2. (2) Mikkel Boedker, LW
1st round, 8th – 2008, 18, 5’11, 195

Boedker hasn’t slowed down since making the jump from the OHL and it appears as if the sky’s the limit for the Great Dane. Not only is he leading all Phoenix rookies in scoring with 24 points (10 goals, 14 assists) in 59 games, but he’s also doing it with balance. Averaging just over 15 minutes a game, Boedker’s speed, skill and grit has helped make him a good fit in the Coyotes pesky pursuit and puck-possessive scheme. He’s still a tad green, but he’s gained tons of experience to add to his talent.

3. (4) Viktor Tikhonov, C
1st Round, 28th – 2008, 20, 6’2, 187

Spending time developing Russia before coming back to North America has paid dividends for Viktor Tikhonov. The gritty forward has spent most of this year on the lower lines and has really pushed himself into the picture with his big play. He’s been completely selfless from the get-go and has earned tons of respect from his teammates. Tikhonov’s two-way game has been extremely good. While his offensive output is not off the scale with 13 points (7 goals, 6 assists) in 43 games, but he’s playing a vital role as an energy player. While this is just his first season, expect Tikhonov’s role to continue to expand over the years.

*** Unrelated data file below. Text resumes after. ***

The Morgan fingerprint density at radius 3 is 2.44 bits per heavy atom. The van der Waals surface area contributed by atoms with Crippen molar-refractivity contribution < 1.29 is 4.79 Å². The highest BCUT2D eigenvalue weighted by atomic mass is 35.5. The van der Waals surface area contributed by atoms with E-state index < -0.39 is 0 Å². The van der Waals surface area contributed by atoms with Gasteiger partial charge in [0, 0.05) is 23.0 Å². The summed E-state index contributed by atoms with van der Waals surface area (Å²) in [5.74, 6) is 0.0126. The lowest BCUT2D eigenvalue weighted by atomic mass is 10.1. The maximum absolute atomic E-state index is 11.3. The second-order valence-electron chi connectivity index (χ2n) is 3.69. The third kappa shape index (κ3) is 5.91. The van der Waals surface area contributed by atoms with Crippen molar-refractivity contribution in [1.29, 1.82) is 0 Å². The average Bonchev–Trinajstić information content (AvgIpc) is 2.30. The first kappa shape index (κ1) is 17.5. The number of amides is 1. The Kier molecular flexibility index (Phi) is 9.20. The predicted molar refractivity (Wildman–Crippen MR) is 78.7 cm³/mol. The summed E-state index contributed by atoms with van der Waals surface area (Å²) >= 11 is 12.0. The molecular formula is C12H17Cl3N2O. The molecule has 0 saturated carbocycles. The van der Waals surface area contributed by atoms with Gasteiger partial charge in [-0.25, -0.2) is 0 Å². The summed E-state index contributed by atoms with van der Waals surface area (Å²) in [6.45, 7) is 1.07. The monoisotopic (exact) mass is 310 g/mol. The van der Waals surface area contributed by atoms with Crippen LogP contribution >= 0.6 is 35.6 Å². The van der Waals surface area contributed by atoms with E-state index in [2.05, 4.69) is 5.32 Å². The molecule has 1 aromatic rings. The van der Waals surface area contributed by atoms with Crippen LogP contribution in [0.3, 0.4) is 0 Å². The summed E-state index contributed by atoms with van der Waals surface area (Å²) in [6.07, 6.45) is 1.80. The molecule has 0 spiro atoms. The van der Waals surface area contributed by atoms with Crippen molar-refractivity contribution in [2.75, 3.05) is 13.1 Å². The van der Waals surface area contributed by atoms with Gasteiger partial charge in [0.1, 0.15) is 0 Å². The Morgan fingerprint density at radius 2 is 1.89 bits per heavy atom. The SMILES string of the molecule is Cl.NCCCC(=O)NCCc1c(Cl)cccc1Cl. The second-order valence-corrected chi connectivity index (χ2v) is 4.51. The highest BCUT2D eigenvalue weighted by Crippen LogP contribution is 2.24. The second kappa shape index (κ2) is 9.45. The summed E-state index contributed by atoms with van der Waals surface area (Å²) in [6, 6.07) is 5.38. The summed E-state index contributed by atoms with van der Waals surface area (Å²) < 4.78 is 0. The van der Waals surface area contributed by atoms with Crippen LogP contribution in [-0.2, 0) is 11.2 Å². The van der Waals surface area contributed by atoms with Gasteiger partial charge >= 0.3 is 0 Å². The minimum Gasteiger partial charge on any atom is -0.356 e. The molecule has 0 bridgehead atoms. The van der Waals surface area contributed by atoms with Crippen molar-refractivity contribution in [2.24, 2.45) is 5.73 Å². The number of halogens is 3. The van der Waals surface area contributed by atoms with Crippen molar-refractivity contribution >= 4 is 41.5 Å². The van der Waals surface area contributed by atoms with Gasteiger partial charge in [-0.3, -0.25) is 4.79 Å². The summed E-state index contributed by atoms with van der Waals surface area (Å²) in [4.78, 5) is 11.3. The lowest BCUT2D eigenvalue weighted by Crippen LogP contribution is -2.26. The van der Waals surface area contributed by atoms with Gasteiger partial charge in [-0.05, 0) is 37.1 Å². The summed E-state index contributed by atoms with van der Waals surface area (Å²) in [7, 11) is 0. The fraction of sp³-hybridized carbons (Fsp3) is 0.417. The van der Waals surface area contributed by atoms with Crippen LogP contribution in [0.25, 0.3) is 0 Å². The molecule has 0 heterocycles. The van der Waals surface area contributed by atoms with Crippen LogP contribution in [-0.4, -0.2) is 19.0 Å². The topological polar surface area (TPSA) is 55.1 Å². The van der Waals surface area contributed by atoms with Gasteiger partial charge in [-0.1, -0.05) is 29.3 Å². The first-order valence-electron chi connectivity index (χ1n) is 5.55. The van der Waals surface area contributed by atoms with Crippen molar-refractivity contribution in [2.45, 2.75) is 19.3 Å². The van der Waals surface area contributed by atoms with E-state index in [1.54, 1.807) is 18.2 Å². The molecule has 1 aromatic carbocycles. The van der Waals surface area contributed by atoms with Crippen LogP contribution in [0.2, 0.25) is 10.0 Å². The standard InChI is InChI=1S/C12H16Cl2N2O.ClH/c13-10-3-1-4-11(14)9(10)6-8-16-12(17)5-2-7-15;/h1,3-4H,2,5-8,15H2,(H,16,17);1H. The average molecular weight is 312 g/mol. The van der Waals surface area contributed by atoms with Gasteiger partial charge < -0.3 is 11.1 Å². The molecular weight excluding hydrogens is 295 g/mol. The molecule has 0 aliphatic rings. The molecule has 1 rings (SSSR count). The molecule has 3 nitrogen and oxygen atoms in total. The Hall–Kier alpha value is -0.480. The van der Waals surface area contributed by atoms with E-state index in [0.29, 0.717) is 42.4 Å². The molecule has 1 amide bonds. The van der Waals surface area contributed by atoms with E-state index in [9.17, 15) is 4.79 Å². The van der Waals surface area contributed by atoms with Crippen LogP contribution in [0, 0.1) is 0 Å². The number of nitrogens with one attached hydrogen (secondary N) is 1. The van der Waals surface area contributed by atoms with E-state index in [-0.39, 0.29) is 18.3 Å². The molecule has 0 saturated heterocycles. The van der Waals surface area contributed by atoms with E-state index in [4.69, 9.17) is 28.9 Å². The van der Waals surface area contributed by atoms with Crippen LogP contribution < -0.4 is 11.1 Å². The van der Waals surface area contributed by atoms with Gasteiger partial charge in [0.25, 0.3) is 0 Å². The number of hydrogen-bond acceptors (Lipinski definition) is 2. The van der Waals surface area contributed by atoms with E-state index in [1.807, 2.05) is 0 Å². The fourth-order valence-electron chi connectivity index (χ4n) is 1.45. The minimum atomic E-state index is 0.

4. (5) Kevin Porter, C
4th Round, 119th – 2004, 22, 5’11, 194

After starting the season with the Coyotes, Kevin Porter has spent the last two months with San Antonio. It’s not for a lack of hard work because the former Hobey Baker winner has done everything asked of him. Between being scratched, then going scoreless and posting a minus-5 in last 11 games with Phoenix, it was clear that Porter was in need of a change of scenery and a pick me up. Porter is by and far the best two-way forward the prospect in the Coyotes system and shouldn’t have a problem living up to those expectations. This refresher with the Rampage shouldn’t be viewed as a negative move, rather a chance to play consistently.

5. (12) Jonas Ahnelov, D
3rd round, 88th – 2006, 19, 6’3, 205